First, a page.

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Outrage over Biden’s new Cuba policy doesn’t reflect reality

Nearly a year after the Biden administration slapped additional sanctions against Cuban officials following large anti-government protests in the island, the Biden administration announced new measures meant to “increase support for the Cuban people.”

Cuban families will now have an easier time visiting relatives on the island by restoring flights to cities other than Havana. This is great news for U.S.-based Cubans who have family in provinces and face steep transportation costs to see their loved ones.

The Biden administration also plans to reinstate the Cuba Family Reunification Parole Program, which allows certain Cubans who are U.S. citizens to apply for parole for their family members in Cuba. If granted parole, these family members may come to the United States without waiting for their immigrant visas to become available. The reinstatement of this program is something that has seen bipartisan support, as shown in a recent bill introduced by U.S. Reps. Mario Díaz-Balart, R-Miami, and Stephanie Murphy, D-Orlando.

In a press release detailing his proposal, Díaz-Balart wrote, “Since the lapse of the Cuban Family Reunification Parole (CFRP) Program in 2017, thousands of innocent Cuban families have suffered the burden caused by the Cuban regime’s malfeasance and failure to protect American personnel in Cuba. For nearly four years, I have been working diligently to find a feasible solution that allows Cuban families to be reunited while also upholding the safety of our brave public servants stationed abroad.”

Yet Díaz-Balart is now attacking the Biden administration for doing exactly what he has been advocating for through his bipartisan legislation. It’s cynical, dishonest and opportunistic.

The administration is also lifting a $1,000 cap on family remittances, increasing support for Cuban entrepreneurs and increasing visa processing on the island.

These measures fall short of the Obama-era relaxation of policies in terms of U.S.-Cuba relations but if you were to base your opinion by listening to right-wing hardliners in South Florida, the Biden administration has now done a full embrace of the Cuban government.

That’s just not true. For example, the individual “people-to-people” travel category is not being reinstated, entities will not be removed from the restricted Cuban government aligned companies that U.S. companies are prohibited from doing business with. The Cuban embargo is not coming to an end anytime soon.

I’m happy that the Biden administration is taking these steps to normalize relationships with the island. The truth is that 70 years of harsh economic sanctions and hardline policies against the island have not resulted in a new government. The Obama era policies that allowed for more access to the internet and goods to flow to the island sowed the seeds for the anti-government protests that took place last year, allowing a greater flow of information and a taste for a better quality of life to spark a hunger for change within Cubans.

Sanctions don’t work for numerous reasons that can fill an essay (and have) on its own. They impoverish and hurt innocent civilians while reducing a population’s capacity to mount an effective political opposition movement against an authoritarian government. They are blunt instruments of force that produce unintended consequences, such as mass migration due to resulting poverty and hardship. They can also hurt American businesses and workers, as they are disruptive to supply chains and the flow of goods in an increasingly globalized economy.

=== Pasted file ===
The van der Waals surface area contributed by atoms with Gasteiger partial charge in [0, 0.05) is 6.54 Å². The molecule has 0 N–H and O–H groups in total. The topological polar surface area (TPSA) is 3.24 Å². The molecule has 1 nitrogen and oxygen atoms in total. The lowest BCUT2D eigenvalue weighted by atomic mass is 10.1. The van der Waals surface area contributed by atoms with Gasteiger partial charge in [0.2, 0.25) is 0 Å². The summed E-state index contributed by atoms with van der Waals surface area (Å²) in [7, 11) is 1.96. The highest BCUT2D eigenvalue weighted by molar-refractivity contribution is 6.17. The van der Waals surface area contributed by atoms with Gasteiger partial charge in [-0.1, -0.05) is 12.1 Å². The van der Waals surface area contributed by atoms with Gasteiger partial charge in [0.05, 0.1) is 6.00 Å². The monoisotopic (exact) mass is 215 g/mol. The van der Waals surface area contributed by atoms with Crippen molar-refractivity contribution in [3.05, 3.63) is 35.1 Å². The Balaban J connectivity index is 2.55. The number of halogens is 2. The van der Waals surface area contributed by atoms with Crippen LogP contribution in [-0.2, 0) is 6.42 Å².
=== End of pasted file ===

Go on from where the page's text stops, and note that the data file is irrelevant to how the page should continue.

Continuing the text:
In the 20th century, sanctions were partially successful or wholly successful just one-third of the time, with their efficacy degrading as their use has expanded in recent decades.

Unfortunately for the South Florida community, there is a whole industry completely dedicated to instigating outrage at any deviation from a hardline policy against Cuba.

They are utterly committed to the same failed policies of the last 70 years because their paychecks rely on it, with radio and TV hosts stoking anger against any thinker who dares to oppose their views and politicians who exploit the trauma of the Cuban diaspora to score cheap points by distracting from their failures in domestic policy. One only has to consider that Florida is home to eight of the top 10 housing markets with the fastest rising rents to realize that these lawmakers have not only failed to dislodge the Cuban regime in the island but also to create a good standard of living in South Florida.

I’m sure I’ll be called a communist for writing this piece and attacked by the same peddlers of outrage that dominate the discourse around this issue, but I don’t care. It needs to be said. I’m glad that the Biden administration took these forward-thinking steps, I’m glad that Cuban families will have an easier time being reunited and I’m glad that U.S.-based Cubans will be able to support their loved ones on the island.


Cubans in the streets push back the police of the dictatorship

The protests of Cubans inflamed by the blackout that...

Cuba in the street: What the Castro dictatorship doesn’t want the world to see

The thousands of false promises, together with the slow...

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José Martí
José Martí
Nacionalista cubano, poeta, filósofo, ensayista, periodista, traductor, profesor y editor.

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